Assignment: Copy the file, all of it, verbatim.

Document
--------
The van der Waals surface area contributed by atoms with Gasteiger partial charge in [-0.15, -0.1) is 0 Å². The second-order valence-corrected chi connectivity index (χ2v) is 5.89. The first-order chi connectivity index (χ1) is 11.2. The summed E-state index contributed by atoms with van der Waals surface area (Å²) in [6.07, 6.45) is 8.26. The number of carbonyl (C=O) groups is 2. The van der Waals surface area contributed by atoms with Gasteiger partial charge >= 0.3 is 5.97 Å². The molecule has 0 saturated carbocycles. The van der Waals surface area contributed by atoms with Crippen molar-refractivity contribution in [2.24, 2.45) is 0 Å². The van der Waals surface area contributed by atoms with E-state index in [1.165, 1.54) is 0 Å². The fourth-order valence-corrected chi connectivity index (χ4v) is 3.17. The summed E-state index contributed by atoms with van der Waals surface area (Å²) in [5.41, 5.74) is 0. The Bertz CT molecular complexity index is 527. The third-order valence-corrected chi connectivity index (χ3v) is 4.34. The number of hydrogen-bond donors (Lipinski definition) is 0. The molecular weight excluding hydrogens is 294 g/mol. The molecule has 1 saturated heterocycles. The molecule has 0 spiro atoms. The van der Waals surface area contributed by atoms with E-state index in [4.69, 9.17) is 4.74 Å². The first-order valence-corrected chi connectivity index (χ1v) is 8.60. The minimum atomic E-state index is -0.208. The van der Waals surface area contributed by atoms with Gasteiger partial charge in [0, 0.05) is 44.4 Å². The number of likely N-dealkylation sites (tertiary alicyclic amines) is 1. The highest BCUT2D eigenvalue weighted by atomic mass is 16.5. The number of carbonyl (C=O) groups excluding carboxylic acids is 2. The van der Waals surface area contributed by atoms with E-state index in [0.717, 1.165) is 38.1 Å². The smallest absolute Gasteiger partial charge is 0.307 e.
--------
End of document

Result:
The van der Waals surface area contributed by atoms with Gasteiger partial charge in [-0.15, -0.1) is 0 Å². The second-order valence-corrected chi connectivity index (χ2v) is 5.89. The first-order chi connectivity index (χ1) is 11.2. The summed E-state index contributed by atoms with van der Waals surface area (Å²) in [6.07, 6.45) is 8.26. The number of carbonyl (C=O) groups is 2. The van der Waals surface area contributed by atoms with Gasteiger partial charge >= 0.3 is 5.97 Å². The molecule has 0 saturated carbocycles. The van der Waals surface area contributed by atoms with Crippen molar-refractivity contribution in [2.24, 2.45) is 0 Å². The van der Waals surface area contributed by atoms with E-state index in [1.165, 1.54) is 0 Å². The fourth-order valence-corrected chi connectivity index (χ4v) is 3.17. The summed E-state index contributed by atoms with van der Waals surface area (Å²) in [5.41, 5.74) is 0. The Bertz CT molecular complexity index is 527. The third-order valence-corrected chi connectivity index (χ3v) is 4.34. The number of hydrogen-bond donors (Lipinski definition) is 0. The molecular weight excluding hydrogens is 294 g/mol. The molecule has 1 saturated heterocycles. The molecule has 0 spiro atoms. The van der Waals surface area contributed by atoms with E-state index in [4.69, 9.17) is 4.74 Å². The first-order valence-corrected chi connectivity index (χ1v) is 8.60. The minimum atomic E-state index is -0.208. The van der Waals surface area contributed by atoms with Gasteiger partial charge in [0, 0.05) is 44.4 Å². The number of likely N-dealkylation sites (tertiary alicyclic amines) is 1. The highest BCUT2D eigenvalue weighted by atomic mass is 16.5. The number of carbonyl (C=O) groups excluding carboxylic acids is 2. The van der Waals surface area contributed by atoms with E-state index in [0.717, 1.165) is 38.1 Å². The smallest absolute Gasteiger partial charge is 0.307 e.